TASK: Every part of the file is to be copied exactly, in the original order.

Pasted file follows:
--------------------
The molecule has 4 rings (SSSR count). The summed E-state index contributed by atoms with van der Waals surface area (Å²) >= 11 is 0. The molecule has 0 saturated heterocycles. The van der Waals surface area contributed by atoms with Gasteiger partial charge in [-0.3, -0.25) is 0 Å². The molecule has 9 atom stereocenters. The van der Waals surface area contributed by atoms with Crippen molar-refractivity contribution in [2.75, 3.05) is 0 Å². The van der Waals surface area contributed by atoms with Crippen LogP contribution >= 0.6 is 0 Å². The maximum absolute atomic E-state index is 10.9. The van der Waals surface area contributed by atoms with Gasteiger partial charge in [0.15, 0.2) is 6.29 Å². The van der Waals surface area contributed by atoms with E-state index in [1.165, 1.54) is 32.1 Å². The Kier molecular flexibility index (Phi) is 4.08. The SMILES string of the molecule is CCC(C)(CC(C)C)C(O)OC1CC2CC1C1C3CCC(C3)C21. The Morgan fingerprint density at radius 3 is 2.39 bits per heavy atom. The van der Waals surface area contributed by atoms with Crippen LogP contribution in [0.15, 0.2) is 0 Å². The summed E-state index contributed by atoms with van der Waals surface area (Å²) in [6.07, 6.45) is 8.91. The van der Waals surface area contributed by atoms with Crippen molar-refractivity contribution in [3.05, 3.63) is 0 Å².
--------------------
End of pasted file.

The molecule has 4 rings (SSSR count). The summed E-state index contributed by atoms with van der Waals surface area (Å²) >= 11 is 0. The molecule has 0 saturated heterocycles. The van der Waals surface area contributed by atoms with Gasteiger partial charge in [-0.3, -0.25) is 0 Å². The molecule has 9 atom stereocenters. The van der Waals surface area contributed by atoms with Crippen molar-refractivity contribution in [2.75, 3.05) is 0 Å². The van der Waals surface area contributed by atoms with Crippen LogP contribution >= 0.6 is 0 Å². The maximum absolute atomic E-state index is 10.9. The van der Waals surface area contributed by atoms with Gasteiger partial charge in [0.15, 0.2) is 6.29 Å². The van der Waals surface area contributed by atoms with E-state index in [1.165, 1.54) is 32.1 Å². The Kier molecular flexibility index (Phi) is 4.08. The SMILES string of the molecule is CCC(C)(CC(C)C)C(O)OC1CC2CC1C1C3CCC(C3)C21. The Morgan fingerprint density at radius 3 is 2.39 bits per heavy atom. The van der Waals surface area contributed by atoms with Crippen LogP contribution in [0.15, 0.2) is 0 Å². The summed E-state index contributed by atoms with van der Waals surface area (Å²) in [6.07, 6.45) is 8.91. The van der Waals surface area contributed by atoms with Crippen molar-refractivity contribution in [3.05, 3.63) is 0 Å².